“Coincidence,” they claim. They are liars.
So my feelings are irrelevant? Goodbye.
The pines were whispering to me.
“Can’t you hear them?” I asked my brother.
He stared at me. “Hear what?”
“The pine trees. The whispers all around us.” I pointed at the forest around us.
“Um…no,” he said. He stopped and frowned at me. “You’re not serious, are you?”
He wasn’t ready yet. I smiled. “Of course I’m not. I just wanted to freak you out.”
He laughed. “You know, I was afraid you were losing it there for a second.”
I’ll tell him when he’s ready. Soon he’ll have to hear it one way or another. Very soon.
“Can I take one home, Mom?”
Penny had been lost in her thoughts. Going through a divorce was draining all her energy. She had been hoping spending some time out here with her daughter would help.
“The flower,” Lily said, pointing. “It’s pretty. Can I have one?”
Penny shook her head. “No, honey. That flower belongs here. How about we plant a new one when we get home?”
Lily frowned but then nodded. “Okay. But only if Daddy helps us plant it.”
Penny sighed. “We’ll see if daddy wants to help.”
Well, at least she could enjoy the flowers.
By the fifteenth month of the drought, the lake no longer held her secrets.
There it was, the body Laura had thrown into the lake years ago—or rather, what was left of it.
It has been such a long time, but the memories came flooding back as she watched the police pull the bones from the dried-up lake.
She glanced around at the shocked townspeople’s faces. After all, this was such a quiet town. None would suspect her, though. It would take quite awhile before they even figured out whose body it was. Then, could anyone really blame her?
Some of these people hadn’t even been living here yet. The young couple standing next to her, for example. The Sweeneys had moved here just a few years ago. Hopefully they wouldn’t be scared off. This town really needed a good dentist, especially with old Dr. Riddard forgetting to use novocaine when drilling cavities lately.
Of course, back then, Dr. Riddard was a good dentist. Her mother had always raved about him. And Laura was in a marriage that had turned out to be a very bad idea. It was a fast, hot affair, but the passion she and her husband shared soon turned against them. They fought continuously, about anything and everything.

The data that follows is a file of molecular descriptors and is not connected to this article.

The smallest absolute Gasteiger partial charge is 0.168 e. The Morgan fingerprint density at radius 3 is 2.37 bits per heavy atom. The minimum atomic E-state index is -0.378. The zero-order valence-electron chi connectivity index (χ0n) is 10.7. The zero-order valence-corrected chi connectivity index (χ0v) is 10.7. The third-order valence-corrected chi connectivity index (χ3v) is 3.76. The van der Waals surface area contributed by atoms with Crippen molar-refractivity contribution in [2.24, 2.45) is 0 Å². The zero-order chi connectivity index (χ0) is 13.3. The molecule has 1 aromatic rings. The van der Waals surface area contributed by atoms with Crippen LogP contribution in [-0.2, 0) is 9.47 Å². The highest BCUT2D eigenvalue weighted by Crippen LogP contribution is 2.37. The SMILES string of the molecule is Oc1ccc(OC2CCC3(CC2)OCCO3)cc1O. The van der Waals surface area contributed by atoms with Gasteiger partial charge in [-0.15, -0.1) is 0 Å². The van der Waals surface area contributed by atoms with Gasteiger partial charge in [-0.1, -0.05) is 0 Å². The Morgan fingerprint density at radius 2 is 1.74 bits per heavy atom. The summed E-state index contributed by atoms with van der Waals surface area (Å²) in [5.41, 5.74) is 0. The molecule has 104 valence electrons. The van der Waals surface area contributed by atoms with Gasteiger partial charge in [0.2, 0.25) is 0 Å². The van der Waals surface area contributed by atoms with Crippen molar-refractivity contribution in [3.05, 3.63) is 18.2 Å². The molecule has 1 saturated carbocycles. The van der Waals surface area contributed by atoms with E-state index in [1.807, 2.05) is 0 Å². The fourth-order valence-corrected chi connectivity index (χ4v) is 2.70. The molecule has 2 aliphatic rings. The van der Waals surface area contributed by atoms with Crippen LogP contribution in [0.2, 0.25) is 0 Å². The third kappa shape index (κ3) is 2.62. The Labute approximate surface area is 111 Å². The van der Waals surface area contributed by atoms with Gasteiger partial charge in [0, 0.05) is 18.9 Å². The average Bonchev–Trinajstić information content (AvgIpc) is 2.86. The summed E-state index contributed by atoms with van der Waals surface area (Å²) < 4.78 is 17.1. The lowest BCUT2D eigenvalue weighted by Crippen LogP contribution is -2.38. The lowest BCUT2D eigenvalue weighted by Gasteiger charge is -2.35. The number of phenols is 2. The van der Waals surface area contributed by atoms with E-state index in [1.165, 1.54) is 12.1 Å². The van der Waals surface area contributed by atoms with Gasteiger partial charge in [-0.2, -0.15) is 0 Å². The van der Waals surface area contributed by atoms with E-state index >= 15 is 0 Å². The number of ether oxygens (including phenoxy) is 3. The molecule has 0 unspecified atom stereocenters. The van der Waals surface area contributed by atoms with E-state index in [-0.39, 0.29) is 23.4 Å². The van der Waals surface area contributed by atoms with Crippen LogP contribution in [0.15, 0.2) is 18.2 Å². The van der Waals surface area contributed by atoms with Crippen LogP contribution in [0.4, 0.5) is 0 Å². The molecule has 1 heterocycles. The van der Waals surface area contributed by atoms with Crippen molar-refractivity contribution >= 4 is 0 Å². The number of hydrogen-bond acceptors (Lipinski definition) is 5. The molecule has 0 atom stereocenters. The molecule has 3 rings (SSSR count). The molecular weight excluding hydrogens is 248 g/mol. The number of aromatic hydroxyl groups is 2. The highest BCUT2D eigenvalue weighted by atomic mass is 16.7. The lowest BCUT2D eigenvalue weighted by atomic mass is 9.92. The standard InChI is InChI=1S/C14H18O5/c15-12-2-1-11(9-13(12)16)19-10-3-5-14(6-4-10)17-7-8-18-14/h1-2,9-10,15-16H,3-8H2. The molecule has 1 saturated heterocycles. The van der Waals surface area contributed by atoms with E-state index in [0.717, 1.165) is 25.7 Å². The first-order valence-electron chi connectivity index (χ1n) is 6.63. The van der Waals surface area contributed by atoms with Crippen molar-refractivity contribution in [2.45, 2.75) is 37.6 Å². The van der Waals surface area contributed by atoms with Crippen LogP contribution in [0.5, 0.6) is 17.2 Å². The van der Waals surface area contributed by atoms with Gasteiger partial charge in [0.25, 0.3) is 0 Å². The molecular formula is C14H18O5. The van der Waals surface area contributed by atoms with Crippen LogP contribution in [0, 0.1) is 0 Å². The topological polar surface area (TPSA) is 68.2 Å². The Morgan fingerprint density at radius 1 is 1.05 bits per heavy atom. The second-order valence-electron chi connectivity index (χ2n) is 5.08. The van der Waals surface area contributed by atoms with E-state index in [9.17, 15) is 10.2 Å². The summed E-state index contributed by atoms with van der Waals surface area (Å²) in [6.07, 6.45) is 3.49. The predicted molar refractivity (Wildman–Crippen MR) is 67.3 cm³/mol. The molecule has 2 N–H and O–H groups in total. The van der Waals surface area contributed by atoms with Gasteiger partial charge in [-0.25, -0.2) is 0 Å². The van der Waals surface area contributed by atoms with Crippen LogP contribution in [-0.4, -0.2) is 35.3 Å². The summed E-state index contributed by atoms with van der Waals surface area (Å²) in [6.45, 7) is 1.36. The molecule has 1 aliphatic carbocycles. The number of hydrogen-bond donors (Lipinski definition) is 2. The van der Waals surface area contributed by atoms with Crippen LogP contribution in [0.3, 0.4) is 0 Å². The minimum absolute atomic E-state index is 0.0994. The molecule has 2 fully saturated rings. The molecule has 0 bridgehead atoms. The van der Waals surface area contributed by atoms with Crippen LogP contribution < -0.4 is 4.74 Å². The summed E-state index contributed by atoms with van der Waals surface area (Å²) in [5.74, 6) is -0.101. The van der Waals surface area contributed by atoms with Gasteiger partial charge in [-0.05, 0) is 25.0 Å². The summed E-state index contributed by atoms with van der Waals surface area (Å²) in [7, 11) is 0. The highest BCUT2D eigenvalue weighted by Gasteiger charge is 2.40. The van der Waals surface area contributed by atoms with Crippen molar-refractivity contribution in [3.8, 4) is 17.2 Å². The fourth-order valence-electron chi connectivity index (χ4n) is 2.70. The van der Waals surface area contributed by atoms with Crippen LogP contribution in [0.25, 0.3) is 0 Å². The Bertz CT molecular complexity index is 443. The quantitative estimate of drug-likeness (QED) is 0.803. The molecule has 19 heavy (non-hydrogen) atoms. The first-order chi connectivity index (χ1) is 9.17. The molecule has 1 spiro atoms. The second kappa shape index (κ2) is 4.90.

And so the day that the life insurance salesman turned up, Laura had just had another terrible fight with her husband and was in a very bad mood. And when she had called to complain about her husband to her mother, all she heard was more complaints from her mother about people ripping her off. She was starting to find her mother to be a bit paranoid.
Laura scowled as she opened the door to a middle-aged man with salt-and-pepper hair carrying a large briefcase. He smiled at her.
“What do you want?” Laura snapped.
His smile didn’t fade at all. “Hello, Mrs…?”
Laura just crossed her arms and glared at him.
The man’s smile finally faded just a bit, but he still continued. “My name is Paul Peterson, and I’m here to help you.”
Laura raised an eyebrow. “Help me?”
Now the smile left his face as he took some papers out of his briefcase. “Have you ever been concerned about what would happen to your loved ones if you died?”
“Not really, considering I already have life insurance through my employer, and it’s pretty clear that’s what you’re selling,” Laura said.
“Well, yes, you’re correct that I’m selling life insurance, but are you sure that your life insurance really covers you? You see …”
Laura ignored him and stared at the garden gnome her husband’s godawful mother had forced on her. She had always hated that thing.
The phone rang. Good timing, Laura thought. She turned back to the salesman, who was still prattling on. “I’m going to get the phone, and I’m not going to get any insurance from you.”
Laura shut the door and went to the phone. She already knew it was her mother on the line. She always called this time of day.
“Hi Mom. You called at just the right time.”
“Oh really?” her mom said.
Her doorbell rang again. This insurance salesman was really persistent, Laura thought. Maybe he had a quota he needed to meet for the day.
“Yeah, there’s this annoying insurance salesman at the door…”